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  1. #1
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    Looking for cost-effective winter clothing options...

    Every article of cycling clothing is so expensive...how can i be cost-effective and comfortable this winter?

  2. #2
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    Quote Originally Posted by aquateen View Post
    Every article of cycling clothing is so expensive...how can i be cost-effective and comfortable this winter?
    Some things that will work well for winter cycling can be gotten for very inexpensive at department stores or better yet thrift stores.

    The only thing that is really cycling specific that is really nice to have is a helmet cover (10-15 bucks) and some warm winter weight riding tights. However other things can work.

    Please look down the page for a thread called Women's winter gear as it has some good suggestions in it.

    For top this works well and is inexpensive since you may have some of these things already.

    Long sleeve polyester shirt, running shirt or similar snug fitting polyester knit.
    Microfiber long sleeve shirt or lightweight snug fitting polar fleece jacket.
    Windbreaker worn over the top. This combo works nearly as well as the technical clothing for cold temperatures. For cool temperatures omit the fleece layer.

    Synthetic track pants or jogging suit pants altered at bottom so they are not baggy. Wear these over cycling shorts. Or use 100 percent polyester fleece sweat bottoms over cycling shorts or kickers.

    Thin balaclava worn under helmet. Any kind will do even a home made one.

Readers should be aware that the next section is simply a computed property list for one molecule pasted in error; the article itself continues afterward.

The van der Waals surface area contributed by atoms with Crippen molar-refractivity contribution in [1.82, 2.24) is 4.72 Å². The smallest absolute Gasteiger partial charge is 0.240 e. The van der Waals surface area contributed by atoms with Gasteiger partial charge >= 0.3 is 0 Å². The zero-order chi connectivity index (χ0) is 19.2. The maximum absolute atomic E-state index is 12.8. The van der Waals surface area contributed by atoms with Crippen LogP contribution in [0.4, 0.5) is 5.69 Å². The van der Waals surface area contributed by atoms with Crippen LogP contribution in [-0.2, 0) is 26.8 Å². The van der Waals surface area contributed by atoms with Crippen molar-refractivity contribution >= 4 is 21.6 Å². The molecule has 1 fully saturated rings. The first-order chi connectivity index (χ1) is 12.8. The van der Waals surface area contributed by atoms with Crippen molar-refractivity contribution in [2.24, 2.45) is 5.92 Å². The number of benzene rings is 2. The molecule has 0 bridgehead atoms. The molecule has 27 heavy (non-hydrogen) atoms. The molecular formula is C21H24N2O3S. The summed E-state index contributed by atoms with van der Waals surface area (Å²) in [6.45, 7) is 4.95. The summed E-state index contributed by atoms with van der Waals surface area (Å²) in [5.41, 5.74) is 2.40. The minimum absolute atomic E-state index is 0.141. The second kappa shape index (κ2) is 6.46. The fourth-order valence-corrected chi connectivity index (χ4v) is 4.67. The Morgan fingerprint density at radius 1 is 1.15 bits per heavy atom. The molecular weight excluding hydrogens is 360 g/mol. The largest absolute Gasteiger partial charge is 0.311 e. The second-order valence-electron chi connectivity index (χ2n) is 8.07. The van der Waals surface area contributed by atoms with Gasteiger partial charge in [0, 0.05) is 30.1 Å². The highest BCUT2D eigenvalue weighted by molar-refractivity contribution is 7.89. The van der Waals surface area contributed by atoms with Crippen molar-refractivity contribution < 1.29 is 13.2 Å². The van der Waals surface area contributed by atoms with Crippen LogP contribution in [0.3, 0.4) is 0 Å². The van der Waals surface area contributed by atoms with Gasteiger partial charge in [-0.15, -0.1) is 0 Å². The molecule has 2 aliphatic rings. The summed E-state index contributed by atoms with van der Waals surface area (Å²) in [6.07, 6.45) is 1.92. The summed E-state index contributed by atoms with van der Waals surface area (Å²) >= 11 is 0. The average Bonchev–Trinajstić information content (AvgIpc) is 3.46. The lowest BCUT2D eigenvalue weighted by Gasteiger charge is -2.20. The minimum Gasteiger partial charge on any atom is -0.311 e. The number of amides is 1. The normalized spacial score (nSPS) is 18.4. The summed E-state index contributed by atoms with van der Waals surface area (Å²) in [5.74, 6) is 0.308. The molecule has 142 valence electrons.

Cheap nylon and fleece ski gloves from Wal-mart with the inner membrane removed. The membrane makes them waterproof but non breathable. They work great without the membrane.

    Feet are the hardest thing for most to keep warm. Buy cheap over size cycling shoes 2 sizes over and wear thick wool socks and shoe cover over top. Or if not using cycling shoes lightweight insulated snow hikers work very well. Check for deals on Nashbar or other big discounters. Or if you don't want to use shoe covers get some mountain bike hybrid type shoes as they are warmer than regular cycling shoes. Oversize with wool socks they should be pretty warm.
    Last edited by Hezz; 10-11-07 at 06:02 PM.

  3. #3
    Healthy and active twobikes's Avatar
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    Try http://bikewinter.org, especially http://bikewinter.org/tipsAndResourc...keclothing.php

    I like to make use of clothing I already own. Other than that, check hunter's clothing in sporting goods stores for wicking undergarments, etc.
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  4. #4
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    foxwear.net has affordable winter clothing. I used my Power Dry long sleeve mock turteleneck shirt for the first time last night with a DeFeet Tank Top Un-D-Shirt base layer. I stayed warm and dry for the first time in conditions that I would have previously been either cold and dry or hot and sweaty with my old clothing.
    What is better than getting your heart rate up and saddle time?

  5. #5
    Senior Member bluenote157's Avatar
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    Make sure your base layer isnt a cotton Tshirt or else you'll end up freezing once your sweat cools.

    3 layers...
    Base
    Insulating
    Shell

    For the Base, go with some sort of polyester performance shirt. It wicks moisture away from your body. Im one to believe that all this crap you see being sold for more than $60 is the same thing you can get at say.. Target.

    For the insulating...a snug fitting fleece.. hell you can get one from Land's End or LLBean for cheap. Again.. IMO..don't be fooled by Polartec vs. Anti static vs..etc.. Only thing that is really important is the weight that will suit your ride.

  6. #6
    ****** squegeeboo's Avatar